Seeking shelter under the umbrella of trans identity

Jason A. Michael
By | 2018-01-16T03:51:21-04:00 March 1st, 2007|Uncategorized|

FARMINGTON HILLS – Toni Caretto got her first glimpse of transgenderism early.
“When I was a teenager, growing up in Dearborn, I was babysitting for a family and the parents were getting divorced,” she recalled. “That was kind of scandalous back in the day. Then the wife started dating this woman, and that was super scandalous.”
When the wife’s girlfriend starting transitioning into a man, well, there just weren’t words in Caretto’s mind for that, nor enough expletives or adjectives to describe just how scandalous that was viewed at the time.
“That was my first experience with the trans community,” said Caretto. “It got me wondering and thinking about, so what is the difference between a lesbian and a trans man? I mean, I didn’t have those words for it back then. And that distinction and relationship between sexual orientation and gender identity continues to be something I think about every day.”
Fast forward a couple of decades, and Caretto is a licensed psychologist.
“I actually had an ad in Between The Lines, and there was someone who was looking to transition and basically was calling everyone with an ad in BTL asking, ‘hey, do you know anything about trans issues?’ Everyone had said no, and I said, ‘yeah.'”
Caretto took the caller on as a client, who in addition to seeing her continued to look for other medical resources for the trans community in the area. She found the University of Michigan Comprehensive Gender Services Program, and soon Caretto became involved with it herself.
“My unique status at this point is as the only therapist outside of Ann Arbor,” Caretto said. “I’m also really the only therapist with experience in treating children and adolescents with gender dysphoria.”
Caretto acknowledges that while that diagnosis is sometimes necessary, it’s not particularly comfortable to all, and it’s not always accurate. Nor is its companion, gender identity disorder (GID), any better.
“There’s actually a large debate about whether or not there should be a diagnosis, whether it should be called what it is, and whether or not gender should be part of that,” Caretto explained. “Really, it’s not dysphoria about one’s gender. It’s dysphoria about one’s anatomy. So is it really a psychiatric disorder or is it medical or is it societal? Much like it was for homosexuals pre-Stonewall and pre-1972, when [the medical community decided] that you couldn’t be diagnosed as homosexual. I think GID today is where homosexuality was at in the late 1960s, still seen as a psychiatric illness. The psychiatric part of it is really the stress of having to deal with a culture that doesn’t understand.”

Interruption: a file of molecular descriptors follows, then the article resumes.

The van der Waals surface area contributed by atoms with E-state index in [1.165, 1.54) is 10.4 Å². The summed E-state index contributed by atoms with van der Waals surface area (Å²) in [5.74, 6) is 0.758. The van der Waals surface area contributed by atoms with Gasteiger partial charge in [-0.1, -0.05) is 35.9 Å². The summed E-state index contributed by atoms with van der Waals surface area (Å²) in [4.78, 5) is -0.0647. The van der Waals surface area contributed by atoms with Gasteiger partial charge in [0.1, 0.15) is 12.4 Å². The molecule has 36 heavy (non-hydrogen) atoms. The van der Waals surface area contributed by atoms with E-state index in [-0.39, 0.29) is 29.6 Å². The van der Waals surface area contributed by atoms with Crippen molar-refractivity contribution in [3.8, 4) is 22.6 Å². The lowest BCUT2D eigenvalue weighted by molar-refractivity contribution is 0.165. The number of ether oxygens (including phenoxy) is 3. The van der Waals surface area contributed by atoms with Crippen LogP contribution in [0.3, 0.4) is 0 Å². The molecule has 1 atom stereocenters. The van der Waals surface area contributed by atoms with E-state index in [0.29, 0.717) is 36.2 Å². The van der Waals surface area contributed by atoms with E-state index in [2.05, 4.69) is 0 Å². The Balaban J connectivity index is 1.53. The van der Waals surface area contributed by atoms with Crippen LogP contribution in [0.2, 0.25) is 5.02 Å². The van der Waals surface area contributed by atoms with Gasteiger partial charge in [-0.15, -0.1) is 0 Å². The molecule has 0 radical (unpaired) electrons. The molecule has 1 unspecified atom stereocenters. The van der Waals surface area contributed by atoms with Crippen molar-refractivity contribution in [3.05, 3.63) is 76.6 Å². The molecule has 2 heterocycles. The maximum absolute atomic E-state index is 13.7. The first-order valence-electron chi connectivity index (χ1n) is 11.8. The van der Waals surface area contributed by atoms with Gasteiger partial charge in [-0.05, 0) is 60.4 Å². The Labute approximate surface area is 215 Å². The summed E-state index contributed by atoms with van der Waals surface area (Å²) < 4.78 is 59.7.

That culture, said Caretto, sometimes includes gay folks.
“The lack of understanding is not just within the general population, but even within the gay and lesbian population,” she said. “A lot of trans people cant necessarily relate to gay people and, likewise, a lot of gay people just don’t get it. So the isolation is still a big obstacle. The lack of visibility and lack of education. I went to a very progressive and liberal graduate school, but there was nothing on trans issues.”
Still, the GID diagnosis can have it advantages, at least until something better comes along.
“The diagnosis does validate the need for medical services, particularly hormones and surgery,” said Caretto. “But for those who, say, identify as gender queer or some other place on the spectrum that might not want to make use of hormones or surgery, I’m all for people using their own terms to define themselves and not having to be labeled for some diagnosis that is of no use for them.”
Labels aside, if your trans and feel your mental health could benefit from counseling, visit Caretto online at www.betreatedwell.com, or call or visit the transgender concierge at Affirmations on Tuesdays from 4-6 p.m. for more resources.

About the Author:

Jason A. Michael
Jason A. Michael earned a bachelor’s degree in journalism from Wayne State University before joining Between The Lines as a contributing writer in 1999. Jason has received both the Spirit of Detroit Award (presented by the Detroit City Council) and the Media Award from the Community Pride Banquet & Awards Ceremony for his writing and activism. Jason is also an Essence magazine bestselling author having written the authorized biography "Strength Of A Woman: The Phyllis Hyman Story," which he released on his own JAM Books imprint.